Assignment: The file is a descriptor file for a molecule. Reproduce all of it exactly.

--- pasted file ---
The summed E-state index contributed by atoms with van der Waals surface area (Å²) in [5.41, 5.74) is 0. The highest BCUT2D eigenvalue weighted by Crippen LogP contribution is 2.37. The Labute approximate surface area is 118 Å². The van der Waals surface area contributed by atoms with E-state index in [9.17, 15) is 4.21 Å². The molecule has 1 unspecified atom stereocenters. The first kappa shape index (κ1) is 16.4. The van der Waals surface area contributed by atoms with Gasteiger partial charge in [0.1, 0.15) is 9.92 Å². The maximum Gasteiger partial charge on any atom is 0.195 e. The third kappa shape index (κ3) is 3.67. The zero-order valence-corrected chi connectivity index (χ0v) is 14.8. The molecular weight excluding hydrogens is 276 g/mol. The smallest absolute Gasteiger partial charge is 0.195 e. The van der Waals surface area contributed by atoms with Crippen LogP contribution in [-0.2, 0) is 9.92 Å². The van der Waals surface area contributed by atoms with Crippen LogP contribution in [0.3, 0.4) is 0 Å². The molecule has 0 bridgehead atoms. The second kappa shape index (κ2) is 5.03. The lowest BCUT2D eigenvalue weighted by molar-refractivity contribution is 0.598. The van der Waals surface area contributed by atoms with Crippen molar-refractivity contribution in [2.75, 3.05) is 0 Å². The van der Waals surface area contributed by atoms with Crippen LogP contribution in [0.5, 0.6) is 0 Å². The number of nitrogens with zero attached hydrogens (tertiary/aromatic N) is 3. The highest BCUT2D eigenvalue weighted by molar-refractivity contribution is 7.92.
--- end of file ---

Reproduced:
The summed E-state index contributed by atoms with van der Waals surface area (Å²) in [5.41, 5.74) is 0. The highest BCUT2D eigenvalue weighted by Crippen LogP contribution is 2.37. The Labute approximate surface area is 118 Å². The van der Waals surface area contributed by atoms with E-state index in [9.17, 15) is 4.21 Å². The molecule has 1 unspecified atom stereocenters. The first kappa shape index (κ1) is 16.4. The van der Waals surface area contributed by atoms with Gasteiger partial charge in [0.1, 0.15) is 9.92 Å². The maximum Gasteiger partial charge on any atom is 0.195 e. The third kappa shape index (κ3) is 3.67. The zero-order valence-corrected chi connectivity index (χ0v) is 14.8. The molecular weight excluding hydrogens is 276 g/mol. The smallest absolute Gasteiger partial charge is 0.195 e. The van der Waals surface area contributed by atoms with Crippen LogP contribution in [-0.2, 0) is 9.92 Å². The van der Waals surface area contributed by atoms with Crippen LogP contribution in [0.3, 0.4) is 0 Å². The molecule has 0 bridgehead atoms. The second kappa shape index (κ2) is 5.03. The lowest BCUT2D eigenvalue weighted by molar-refractivity contribution is 0.598. The van der Waals surface area contributed by atoms with Crippen molar-refractivity contribution in [2.75, 3.05) is 0 Å². The van der Waals surface area contributed by atoms with Crippen LogP contribution in [0.5, 0.6) is 0 Å². The number of nitrogens with zero attached hydrogens (tertiary/aromatic N) is 3. The highest BCUT2D eigenvalue weighted by molar-refractivity contribution is 7.92.